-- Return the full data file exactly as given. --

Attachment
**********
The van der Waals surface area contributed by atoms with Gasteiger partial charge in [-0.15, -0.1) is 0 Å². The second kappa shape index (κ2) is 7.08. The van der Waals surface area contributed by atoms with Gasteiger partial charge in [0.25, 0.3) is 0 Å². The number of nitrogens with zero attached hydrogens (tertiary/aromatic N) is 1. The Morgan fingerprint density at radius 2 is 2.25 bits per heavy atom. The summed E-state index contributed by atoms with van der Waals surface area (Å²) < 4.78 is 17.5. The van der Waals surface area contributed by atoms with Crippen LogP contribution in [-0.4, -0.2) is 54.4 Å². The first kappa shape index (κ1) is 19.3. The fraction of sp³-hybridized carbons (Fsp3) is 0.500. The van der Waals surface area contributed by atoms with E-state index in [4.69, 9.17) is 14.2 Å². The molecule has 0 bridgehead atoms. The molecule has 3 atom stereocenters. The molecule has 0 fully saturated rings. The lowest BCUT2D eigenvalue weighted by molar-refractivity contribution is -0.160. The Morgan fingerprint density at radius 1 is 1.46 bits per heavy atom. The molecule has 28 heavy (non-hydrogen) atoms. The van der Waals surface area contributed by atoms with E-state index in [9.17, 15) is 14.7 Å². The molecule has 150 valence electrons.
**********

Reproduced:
The van der Waals surface area contributed by atoms with Gasteiger partial charge in [-0.15, -0.1) is 0 Å². The second kappa shape index (κ2) is 7.08. The van der Waals surface area contributed by atoms with Gasteiger partial charge in [0.25, 0.3) is 0 Å². The number of nitrogens with zero attached hydrogens (tertiary/aromatic N) is 1. The Morgan fingerprint density at radius 2 is 2.25 bits per heavy atom. The summed E-state index contributed by atoms with van der Waals surface area (Å²) < 4.78 is 17.5. The van der Waals surface area contributed by atoms with Crippen LogP contribution in [-0.4, -0.2) is 54.4 Å². The first kappa shape index (κ1) is 19.3. The fraction of sp³-hybridized carbons (Fsp3) is 0.500. The van der Waals surface area contributed by atoms with E-state index in [4.69, 9.17) is 14.2 Å². The molecule has 0 bridgehead atoms. The molecule has 3 atom stereocenters. The molecule has 0 fully saturated rings. The lowest BCUT2D eigenvalue weighted by molar-refractivity contribution is -0.160. The Morgan fingerprint density at radius 1 is 1.46 bits per heavy atom. The molecule has 28 heavy (non-hydrogen) atoms. The van der Waals surface area contributed by atoms with E-state index in [9.17, 15) is 14.7 Å². The molecule has 150 valence electrons.